Surely your goodness and love will follow me all the days of my life, and I will dwell in the house of the Lord forever.
In a time of massive uncertainty, our journey through Psalm 23 has been gloriously comforting. While it’s reminded us of just how much like sheep we are — helpless, fearful, susceptible to dangers, but prone to wander anyway — it’s reassured us that we have a Good Shepherd who cares for us. He leads us with his love and provides for us, even in the dark valleys. We do not have to fear evil, because he is with us.
Psalm 23 has also taken us into the banquet hall of the King as an honored guest. Here, we are welcomed to dine with the King at a lavish feast where our cup overflows, and we can relax even in the presence of our enemies.
This week, we get to focus on the destination that waits for us at the end of this journey, and the traveling companions who will accompany us. Even though we face many unknowns in the immediate future, we can be certain about what greets us at the end of the road.
It’s our final week to focus on Psalm 23. Take a moment to read through the entire Psalm again.
Psalm 23 (NIV)
A psalm of David.
The Lord is my shepherd, I lack nothing.
He makes me lie down in green pastures,
he leads me beside quiet waters,
he refreshes my soul.
He guides me along the right paths for his name’s sake.
Even though I walk through the darkest valley,
I will fear no evil, for you are with me;
your rod and your staff, they comfort me.
You prepare a table before me in the presence of my enemies.
You anoint my head with oil; my cup overflows.
Surely your goodness and love will follow me all the days of my life,
and I will dwell in the house of the Lord forever.
You prepare a table before me… (Psalm 23:5)
Psalm 23 tells us that God’s goodness and love follow us. More precisely, they pursue us. Goodness and love aren’t reluctantly trailing behind us like children forced to go on Mom’s errand when they’d rather be playing at the park. There is energy and determination in their pursuit.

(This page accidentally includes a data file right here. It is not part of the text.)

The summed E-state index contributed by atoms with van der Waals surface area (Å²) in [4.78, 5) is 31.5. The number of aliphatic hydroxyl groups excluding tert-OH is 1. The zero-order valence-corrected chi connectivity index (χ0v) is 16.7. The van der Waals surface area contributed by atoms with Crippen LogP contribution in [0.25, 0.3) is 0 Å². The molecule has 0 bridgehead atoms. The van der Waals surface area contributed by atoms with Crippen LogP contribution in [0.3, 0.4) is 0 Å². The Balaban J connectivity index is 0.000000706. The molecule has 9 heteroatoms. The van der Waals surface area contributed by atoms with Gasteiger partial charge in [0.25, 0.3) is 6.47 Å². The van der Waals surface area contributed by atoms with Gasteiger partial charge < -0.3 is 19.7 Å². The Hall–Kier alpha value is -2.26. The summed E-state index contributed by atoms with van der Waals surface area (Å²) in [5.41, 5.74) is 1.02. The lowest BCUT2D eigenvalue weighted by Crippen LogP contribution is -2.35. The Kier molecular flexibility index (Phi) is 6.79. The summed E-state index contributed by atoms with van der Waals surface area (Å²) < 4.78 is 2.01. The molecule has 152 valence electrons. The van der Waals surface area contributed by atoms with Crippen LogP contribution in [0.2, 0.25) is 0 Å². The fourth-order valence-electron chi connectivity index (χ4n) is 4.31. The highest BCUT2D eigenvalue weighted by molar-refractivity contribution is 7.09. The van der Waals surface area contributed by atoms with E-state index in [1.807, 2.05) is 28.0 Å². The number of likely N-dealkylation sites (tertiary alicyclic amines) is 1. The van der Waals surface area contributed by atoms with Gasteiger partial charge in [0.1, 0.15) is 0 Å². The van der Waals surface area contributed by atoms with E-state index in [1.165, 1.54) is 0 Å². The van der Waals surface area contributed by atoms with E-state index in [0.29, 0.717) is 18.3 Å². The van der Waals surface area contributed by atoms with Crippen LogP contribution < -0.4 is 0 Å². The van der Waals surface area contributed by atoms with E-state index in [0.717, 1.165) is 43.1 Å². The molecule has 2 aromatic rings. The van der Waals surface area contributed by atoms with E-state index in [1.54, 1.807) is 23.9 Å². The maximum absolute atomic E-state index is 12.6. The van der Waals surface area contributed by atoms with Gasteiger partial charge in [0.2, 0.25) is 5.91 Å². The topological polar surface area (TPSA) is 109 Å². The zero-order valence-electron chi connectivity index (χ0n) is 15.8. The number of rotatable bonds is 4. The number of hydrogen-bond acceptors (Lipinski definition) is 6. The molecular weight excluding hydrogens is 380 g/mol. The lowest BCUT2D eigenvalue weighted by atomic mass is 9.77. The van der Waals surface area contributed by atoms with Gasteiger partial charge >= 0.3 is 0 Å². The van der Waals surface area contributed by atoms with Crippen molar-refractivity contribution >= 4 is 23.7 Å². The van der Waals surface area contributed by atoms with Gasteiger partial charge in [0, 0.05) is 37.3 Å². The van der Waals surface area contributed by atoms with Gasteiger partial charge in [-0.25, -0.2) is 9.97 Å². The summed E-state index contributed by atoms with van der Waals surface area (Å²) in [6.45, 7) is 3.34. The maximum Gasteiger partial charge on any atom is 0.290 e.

In modern English, “good” has become a descriptor that’s like mashed potatoes with no salt or butter. If in an online review, you rate a restaurant “good,” it means you’ll go back, but your meal was nothing to rave to your friends about. “Good” is a smidge better than “fine,” or “O.K.,” but not much. It’s the kind of word that begs to be modified with a “very” or a “so” and finished with an explanation mark, because on its own, it’s a little bland.
Because the connotation of “good” has lost some of its richness in everyday life, we may not appreciate the significance of the psalmist applying that word to God and his actions toward us, but we should. Goodness is intrinsic to who God is. He literally defines it. God is good and can’t be otherwise. He is righteous, holy, blameless, just, creative, compassionate, and loving.
The Bible tells us that because God is good, everything he does good (Psalm 119:68). Genesis 1 explains that after every act of creation, God declared his work “good.” Every good thing that we enjoy, from the food that sustains our bodies, to the relationships that nourish our souls, to the simple pleasure of feeling the warmth of the sun on our faces, comes from God. His goodness gives us everything we need. His goodness defines everything we should desire.